Desperate times call for desperate measures, or so they say. However, desperation does not call when it comes to something as serious as health and medicine.
All over the country, people will do anything they can to get their hands on a drug that will reduce their pain, even if it is not prescribed to them.
In fact, a continuous poll conducted by Reuters/Ipsos states that at least one in 10 Americans have confessed to taking someone else’s prescription.
No matter what their reason is, this is extremely dangerous, and illegal.
Jean Swearingen, ISU’s Medical Director, explained there are many side effects and risks that can result from it.
“Medications need to be tailored to the particular patient — their specific symptoms and diagnosis, evaluation of interactions with other medications they may be taking and other medical illnesses, as well as allergy history,” Swearingen explained.
“Taking prescription medications that weren’t specifically prescribed for you, would not take these factors into consideration and could increase the risk for adverse reactions.”
Patrick Moraleda, a pharmacist at Student Health Services, agrees.
“The medicine is not prescribed to you, therefore you don’t need it,” Moraleda said.
Every medicine is different, and while one may have worse side effects than another, it is not worth the risk, he added.
Aside from the dangers, it is actually illegal to take another’s prescription.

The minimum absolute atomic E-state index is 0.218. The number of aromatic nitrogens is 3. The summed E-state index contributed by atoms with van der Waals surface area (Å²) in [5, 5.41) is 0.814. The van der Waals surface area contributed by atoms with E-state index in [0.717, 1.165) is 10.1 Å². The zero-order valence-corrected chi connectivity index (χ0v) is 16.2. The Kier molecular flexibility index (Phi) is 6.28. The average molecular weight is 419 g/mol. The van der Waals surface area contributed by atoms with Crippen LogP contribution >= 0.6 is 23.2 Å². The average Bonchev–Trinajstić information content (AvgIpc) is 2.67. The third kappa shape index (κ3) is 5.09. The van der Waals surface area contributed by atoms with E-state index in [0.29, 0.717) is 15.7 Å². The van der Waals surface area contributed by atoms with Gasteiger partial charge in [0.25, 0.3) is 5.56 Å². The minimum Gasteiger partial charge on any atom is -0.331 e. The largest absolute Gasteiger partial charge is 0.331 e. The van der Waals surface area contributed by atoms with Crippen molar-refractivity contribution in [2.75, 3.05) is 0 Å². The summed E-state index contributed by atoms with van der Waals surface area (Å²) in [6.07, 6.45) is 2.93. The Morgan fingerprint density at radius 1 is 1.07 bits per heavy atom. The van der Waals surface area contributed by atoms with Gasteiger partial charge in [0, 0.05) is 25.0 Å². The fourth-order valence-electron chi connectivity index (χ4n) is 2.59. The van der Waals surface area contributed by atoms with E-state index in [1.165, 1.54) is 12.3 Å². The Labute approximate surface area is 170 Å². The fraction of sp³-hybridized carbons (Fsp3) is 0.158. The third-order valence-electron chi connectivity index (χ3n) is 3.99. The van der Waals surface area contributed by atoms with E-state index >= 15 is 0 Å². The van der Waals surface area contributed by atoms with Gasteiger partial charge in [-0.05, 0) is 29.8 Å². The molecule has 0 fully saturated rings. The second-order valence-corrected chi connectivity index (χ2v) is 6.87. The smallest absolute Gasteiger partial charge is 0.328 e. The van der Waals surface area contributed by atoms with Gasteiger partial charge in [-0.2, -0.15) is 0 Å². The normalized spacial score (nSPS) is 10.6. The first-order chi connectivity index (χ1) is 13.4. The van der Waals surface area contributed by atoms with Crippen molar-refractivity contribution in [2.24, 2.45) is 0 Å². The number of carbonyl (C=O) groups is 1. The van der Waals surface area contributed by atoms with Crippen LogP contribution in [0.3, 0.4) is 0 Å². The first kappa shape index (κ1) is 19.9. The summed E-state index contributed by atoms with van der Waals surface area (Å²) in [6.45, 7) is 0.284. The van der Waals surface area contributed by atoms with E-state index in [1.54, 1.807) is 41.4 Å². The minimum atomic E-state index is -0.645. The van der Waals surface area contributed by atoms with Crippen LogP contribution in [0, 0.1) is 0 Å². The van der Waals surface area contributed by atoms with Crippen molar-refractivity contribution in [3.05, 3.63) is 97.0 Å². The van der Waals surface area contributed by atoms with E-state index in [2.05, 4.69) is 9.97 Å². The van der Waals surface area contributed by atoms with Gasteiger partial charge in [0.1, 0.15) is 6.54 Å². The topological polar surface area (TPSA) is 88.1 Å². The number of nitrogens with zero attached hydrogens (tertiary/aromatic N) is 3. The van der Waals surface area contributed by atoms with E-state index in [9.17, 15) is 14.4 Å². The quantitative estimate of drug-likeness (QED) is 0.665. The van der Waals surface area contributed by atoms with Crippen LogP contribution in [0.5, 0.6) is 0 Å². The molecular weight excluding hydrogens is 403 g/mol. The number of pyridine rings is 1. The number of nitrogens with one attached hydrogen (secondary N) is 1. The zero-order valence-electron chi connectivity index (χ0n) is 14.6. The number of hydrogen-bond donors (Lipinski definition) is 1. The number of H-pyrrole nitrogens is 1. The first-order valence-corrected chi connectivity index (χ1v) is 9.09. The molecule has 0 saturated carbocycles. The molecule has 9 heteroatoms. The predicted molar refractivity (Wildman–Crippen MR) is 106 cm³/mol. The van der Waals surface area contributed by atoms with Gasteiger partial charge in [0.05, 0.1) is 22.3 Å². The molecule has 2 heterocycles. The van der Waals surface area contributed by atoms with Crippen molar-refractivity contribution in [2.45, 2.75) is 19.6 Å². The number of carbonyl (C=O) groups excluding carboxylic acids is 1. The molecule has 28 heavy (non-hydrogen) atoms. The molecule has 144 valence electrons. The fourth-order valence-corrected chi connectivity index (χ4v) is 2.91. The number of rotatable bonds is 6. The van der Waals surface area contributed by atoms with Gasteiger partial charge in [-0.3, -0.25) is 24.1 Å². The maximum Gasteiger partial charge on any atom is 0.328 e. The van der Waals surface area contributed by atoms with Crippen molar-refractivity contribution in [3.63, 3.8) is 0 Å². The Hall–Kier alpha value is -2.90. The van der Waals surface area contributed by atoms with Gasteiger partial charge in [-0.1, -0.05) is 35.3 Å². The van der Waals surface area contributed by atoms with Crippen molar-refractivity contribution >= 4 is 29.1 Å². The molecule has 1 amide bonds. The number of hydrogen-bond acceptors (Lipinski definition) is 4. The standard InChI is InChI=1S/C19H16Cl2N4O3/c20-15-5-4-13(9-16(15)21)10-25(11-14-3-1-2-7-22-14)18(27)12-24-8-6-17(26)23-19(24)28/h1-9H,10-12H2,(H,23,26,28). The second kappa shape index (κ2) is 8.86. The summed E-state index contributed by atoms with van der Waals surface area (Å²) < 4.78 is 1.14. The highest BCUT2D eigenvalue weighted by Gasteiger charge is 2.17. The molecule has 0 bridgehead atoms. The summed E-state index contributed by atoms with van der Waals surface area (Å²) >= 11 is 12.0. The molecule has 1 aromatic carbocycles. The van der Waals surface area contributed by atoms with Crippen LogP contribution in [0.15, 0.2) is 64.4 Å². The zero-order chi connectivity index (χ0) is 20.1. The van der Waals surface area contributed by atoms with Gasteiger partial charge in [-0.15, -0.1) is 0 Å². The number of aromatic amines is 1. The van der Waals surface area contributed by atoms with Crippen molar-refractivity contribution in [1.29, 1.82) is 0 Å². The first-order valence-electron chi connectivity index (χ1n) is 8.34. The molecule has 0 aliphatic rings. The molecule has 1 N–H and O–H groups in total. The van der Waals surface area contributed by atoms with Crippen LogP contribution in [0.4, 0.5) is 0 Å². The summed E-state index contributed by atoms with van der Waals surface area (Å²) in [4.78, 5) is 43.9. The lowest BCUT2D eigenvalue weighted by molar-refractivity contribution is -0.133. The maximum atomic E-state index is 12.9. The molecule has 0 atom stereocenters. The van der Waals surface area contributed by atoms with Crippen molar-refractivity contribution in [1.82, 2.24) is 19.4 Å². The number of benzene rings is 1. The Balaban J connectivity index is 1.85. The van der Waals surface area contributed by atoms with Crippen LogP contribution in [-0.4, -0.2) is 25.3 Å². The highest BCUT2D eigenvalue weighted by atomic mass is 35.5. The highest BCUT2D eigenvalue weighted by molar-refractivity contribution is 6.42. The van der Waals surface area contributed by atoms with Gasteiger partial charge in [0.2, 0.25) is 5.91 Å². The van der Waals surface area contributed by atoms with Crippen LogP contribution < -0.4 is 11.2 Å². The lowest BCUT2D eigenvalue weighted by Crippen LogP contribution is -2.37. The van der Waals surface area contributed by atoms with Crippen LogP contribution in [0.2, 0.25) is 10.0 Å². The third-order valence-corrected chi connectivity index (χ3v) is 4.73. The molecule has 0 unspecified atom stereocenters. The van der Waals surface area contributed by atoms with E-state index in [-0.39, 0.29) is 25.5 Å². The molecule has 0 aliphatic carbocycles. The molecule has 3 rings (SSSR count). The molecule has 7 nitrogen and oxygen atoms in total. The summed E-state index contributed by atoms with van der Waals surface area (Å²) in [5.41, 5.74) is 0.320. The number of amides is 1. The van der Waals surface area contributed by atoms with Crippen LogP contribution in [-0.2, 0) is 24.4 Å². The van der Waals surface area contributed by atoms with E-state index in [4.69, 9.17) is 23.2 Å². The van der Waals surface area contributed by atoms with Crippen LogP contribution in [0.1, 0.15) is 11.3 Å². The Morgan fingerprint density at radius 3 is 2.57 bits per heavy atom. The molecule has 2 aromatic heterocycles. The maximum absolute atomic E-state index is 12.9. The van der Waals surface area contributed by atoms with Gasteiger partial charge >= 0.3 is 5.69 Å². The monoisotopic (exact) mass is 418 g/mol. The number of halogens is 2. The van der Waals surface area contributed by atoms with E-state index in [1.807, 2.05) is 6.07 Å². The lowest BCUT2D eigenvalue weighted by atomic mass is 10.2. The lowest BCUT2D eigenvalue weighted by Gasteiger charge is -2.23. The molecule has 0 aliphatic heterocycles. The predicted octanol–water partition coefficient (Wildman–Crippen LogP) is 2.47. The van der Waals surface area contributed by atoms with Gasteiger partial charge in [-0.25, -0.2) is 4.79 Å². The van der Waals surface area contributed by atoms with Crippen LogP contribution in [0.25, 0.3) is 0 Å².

“One can only be dispensed to a legal prescription of their own, that’s the law,” Moraleda explained.
A common reason people resort to taking somebody else’s prescription, as concluded from the poll, is it will cut down on healthcare costs and essentially save them money.
Both Swearingen and Moraleda agree though, that it is not worth it, and there are always insurance and healthcare companies that are willing to work with the patient to lower costs.
Insurances typically cover most popular medicines, especially on a college campus, Moraleda said.
“We are hoping that the law gets passed for next year, so insurance will cover all prescriptions for students,” he added.
While this could be a problem at ISU, Swearingen said it is difficult to assess how often because it is usually done in secrecy.
“It does appear to be a common problem,” she said. “In most cases, it is probably due to the easy access and the lack of awareness of potential problems with the practice.”
With any questions or concerns, contact the student pharmacy, located in the Student Services Building.
“There is a student pharmacy available to the students, and that’s why we’re here, so we advise them to use it,” Moraleda said.